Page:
Being in the Public Eye
Being in the public eye is part of my life. I enjoy it very much to be in the limelight. But being in the lime light comes with its advantages and disadvantages. When I used to live in Paris that was a very glamorous time in my life. I used to love to dress up in all the the classics like Chanel, YSL, Pier Cardin, Guy Laroche and so forth. It was a very avant-garde period of my life and I had a great time. My social life was exciting and the culture of Paris society was fun back then.
In general, being known affords you some benefits. You can have a good reservation in any restaurant; get invited to great events; explore the world; you have tax advantages too and get to meet influential people. The disadvantage is of course the constant desire from the public to take your photos, especially in Japan where they give you no privacy. You will also struggle to be loved by everyone. When you are popular, I have learned that you should never compare yourself to anyone else. Through my television work people see me on the screen and they put me on a pedestal, they adore me but others who are on that same level of fame, they may not like me because of jealousy or envy. You cannot satisfy everyone and must accept that not everyone will like you.
I am very outspoken and honest. I say what I want. Most Japanese people were taught not to express their feelings. Showing emotion is seen as vulgar or weak, therefore some of what I say is controversial. It has afforded me great strength in some aspects of my life though. There is a proverb; smiling always brings happiness. I have gone through many hard times in my life and my sense of humor has saved me. Even in the most difficult of times when you are hitting your head against the wall, remember that happiness is a state of mind.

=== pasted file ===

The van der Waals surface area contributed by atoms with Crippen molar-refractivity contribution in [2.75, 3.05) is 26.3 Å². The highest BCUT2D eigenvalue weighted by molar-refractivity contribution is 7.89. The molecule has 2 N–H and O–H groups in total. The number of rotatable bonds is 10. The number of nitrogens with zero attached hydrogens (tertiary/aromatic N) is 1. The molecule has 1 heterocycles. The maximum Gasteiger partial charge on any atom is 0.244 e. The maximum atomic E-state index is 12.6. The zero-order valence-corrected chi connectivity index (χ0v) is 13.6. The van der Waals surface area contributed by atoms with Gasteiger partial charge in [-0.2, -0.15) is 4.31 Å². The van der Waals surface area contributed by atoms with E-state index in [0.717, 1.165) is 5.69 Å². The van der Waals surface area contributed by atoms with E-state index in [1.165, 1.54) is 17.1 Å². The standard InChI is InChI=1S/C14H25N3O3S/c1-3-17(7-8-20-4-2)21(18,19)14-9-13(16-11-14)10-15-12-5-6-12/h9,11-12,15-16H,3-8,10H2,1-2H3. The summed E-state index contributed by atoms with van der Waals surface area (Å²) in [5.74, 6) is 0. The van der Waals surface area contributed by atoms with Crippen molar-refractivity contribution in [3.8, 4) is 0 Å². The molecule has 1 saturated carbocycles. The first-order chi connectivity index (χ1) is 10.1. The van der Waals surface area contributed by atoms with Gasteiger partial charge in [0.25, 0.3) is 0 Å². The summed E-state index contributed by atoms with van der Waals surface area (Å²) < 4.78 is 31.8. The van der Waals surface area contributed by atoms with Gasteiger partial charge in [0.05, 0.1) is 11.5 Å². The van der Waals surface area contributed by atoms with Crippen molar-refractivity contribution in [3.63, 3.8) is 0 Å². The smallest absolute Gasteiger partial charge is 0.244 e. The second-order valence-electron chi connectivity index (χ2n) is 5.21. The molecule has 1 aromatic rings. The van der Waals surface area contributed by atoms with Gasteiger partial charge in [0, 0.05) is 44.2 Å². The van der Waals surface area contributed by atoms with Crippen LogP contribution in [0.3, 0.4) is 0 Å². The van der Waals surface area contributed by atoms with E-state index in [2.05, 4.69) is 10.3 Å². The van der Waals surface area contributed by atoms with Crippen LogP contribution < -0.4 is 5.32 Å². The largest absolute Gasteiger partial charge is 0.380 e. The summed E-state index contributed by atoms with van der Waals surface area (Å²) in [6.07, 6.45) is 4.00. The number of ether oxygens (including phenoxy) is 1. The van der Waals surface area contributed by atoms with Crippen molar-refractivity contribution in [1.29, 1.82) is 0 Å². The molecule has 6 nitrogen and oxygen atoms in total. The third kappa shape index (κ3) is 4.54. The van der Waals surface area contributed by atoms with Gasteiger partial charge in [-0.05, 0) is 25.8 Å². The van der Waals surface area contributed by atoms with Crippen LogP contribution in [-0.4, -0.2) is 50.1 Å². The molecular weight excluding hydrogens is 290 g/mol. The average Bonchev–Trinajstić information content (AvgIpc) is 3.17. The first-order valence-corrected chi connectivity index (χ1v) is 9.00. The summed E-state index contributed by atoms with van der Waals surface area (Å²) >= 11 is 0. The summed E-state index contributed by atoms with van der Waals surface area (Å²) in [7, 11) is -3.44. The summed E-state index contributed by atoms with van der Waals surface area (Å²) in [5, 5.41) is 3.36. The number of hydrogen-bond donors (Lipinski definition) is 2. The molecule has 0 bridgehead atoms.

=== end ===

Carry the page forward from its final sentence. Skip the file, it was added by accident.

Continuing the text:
I believe everyone is given the chance but if you have no purpose and do not take the opportunity, then you miss it. Struggle is good because it motivates you to better yourself but it is up to you to be happy.
Beauty & Longevity
I am very careful with food and what I eat because when you get older it’s important to keep your blood clean. I eat less meat and take a lot of tofu and soya bean products as it is all the protein without the fat. To keep spiritually young is of vital importance too. You must have emotional drive, strong beliefs, good mood and moves and a heartfelt belief that you are beautiful. Compliment yourself daily and appreciate those times you open a newspaper and an article touches you. Do things that move you. Talk to good friends, discuss positive things. When you surround yourself with beautiful music, conversations, surroundings and people – you become beautiful too. You must also remain interested and curious in everything. Challenge yourself to new things as it will keep you feeling alive. When people complain they have eaten this, tasted that, worn that dress – they get bored of everything –they complain – and then they age very quickly – the skin will become dry and drop. Some people blame everybody or everything: society is wrong, this is wrong, my job is unfair… instead of making the effort themselves. You have to challenge yourself to keep youthful.
I like to explore and go on adventures, this keeps me young. I was surfing on a dolphin during my latest exploration in Japan. I’ve done bungee jumping, I do pole dancing lessons and ballroom dancing too. For me, the greatest luxury is to be mentally, economically and spiritually free. Independence. When you can say what you want to say, do what you want to do and feel how you want to feel. Working for Japanese TV is tough and I do have obligations but I am very grateful. I work hard and will work till my death but I will always find the time to enjoy my life..